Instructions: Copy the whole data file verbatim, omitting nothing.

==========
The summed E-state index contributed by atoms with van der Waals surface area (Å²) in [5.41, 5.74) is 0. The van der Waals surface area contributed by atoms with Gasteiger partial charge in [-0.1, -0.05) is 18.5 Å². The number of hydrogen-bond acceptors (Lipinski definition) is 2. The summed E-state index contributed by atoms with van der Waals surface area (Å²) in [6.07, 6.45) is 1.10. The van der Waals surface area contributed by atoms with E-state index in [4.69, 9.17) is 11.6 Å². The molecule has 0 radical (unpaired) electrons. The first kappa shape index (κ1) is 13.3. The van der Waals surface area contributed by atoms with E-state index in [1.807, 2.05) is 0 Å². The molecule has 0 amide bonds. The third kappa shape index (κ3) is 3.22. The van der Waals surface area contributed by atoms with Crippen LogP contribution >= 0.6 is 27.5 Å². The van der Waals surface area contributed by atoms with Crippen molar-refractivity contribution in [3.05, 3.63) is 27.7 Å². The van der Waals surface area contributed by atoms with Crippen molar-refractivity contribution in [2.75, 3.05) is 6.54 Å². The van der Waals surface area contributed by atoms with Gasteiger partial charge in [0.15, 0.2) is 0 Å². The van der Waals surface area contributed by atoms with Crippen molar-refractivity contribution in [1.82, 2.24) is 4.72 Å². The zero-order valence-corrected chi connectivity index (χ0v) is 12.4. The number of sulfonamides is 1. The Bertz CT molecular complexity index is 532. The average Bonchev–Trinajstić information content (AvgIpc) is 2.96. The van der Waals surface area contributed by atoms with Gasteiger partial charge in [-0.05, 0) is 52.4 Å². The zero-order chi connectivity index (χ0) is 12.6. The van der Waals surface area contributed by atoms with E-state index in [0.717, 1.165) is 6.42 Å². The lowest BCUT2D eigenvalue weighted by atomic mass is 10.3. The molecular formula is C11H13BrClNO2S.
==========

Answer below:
The summed E-state index contributed by atoms with van der Waals surface area (Å²) in [5.41, 5.74) is 0. The van der Waals surface area contributed by atoms with Gasteiger partial charge in [-0.1, -0.05) is 18.5 Å². The number of hydrogen-bond acceptors (Lipinski definition) is 2. The summed E-state index contributed by atoms with van der Waals surface area (Å²) in [6.07, 6.45) is 1.10. The van der Waals surface area contributed by atoms with E-state index in [4.69, 9.17) is 11.6 Å². The molecule has 0 radical (unpaired) electrons. The first kappa shape index (κ1) is 13.3. The van der Waals surface area contributed by atoms with E-state index in [1.807, 2.05) is 0 Å². The molecule has 0 amide bonds. The third kappa shape index (κ3) is 3.22. The van der Waals surface area contributed by atoms with Crippen LogP contribution >= 0.6 is 27.5 Å². The van der Waals surface area contributed by atoms with Crippen molar-refractivity contribution in [3.05, 3.63) is 27.7 Å². The van der Waals surface area contributed by atoms with Crippen molar-refractivity contribution in [2.75, 3.05) is 6.54 Å². The van der Waals surface area contributed by atoms with Gasteiger partial charge in [0.15, 0.2) is 0 Å². The van der Waals surface area contributed by atoms with Crippen molar-refractivity contribution in [1.82, 2.24) is 4.72 Å². The zero-order valence-corrected chi connectivity index (χ0v) is 12.4. The number of sulfonamides is 1. The Bertz CT molecular complexity index is 532. The average Bonchev–Trinajstić information content (AvgIpc) is 2.96. The van der Waals surface area contributed by atoms with Gasteiger partial charge in [-0.05, 0) is 52.4 Å². The zero-order chi connectivity index (χ0) is 12.6. The van der Waals surface area contributed by atoms with E-state index in [0.717, 1.165) is 6.42 Å². The lowest BCUT2D eigenvalue weighted by atomic mass is 10.3. The molecular formula is C11H13BrClNO2S.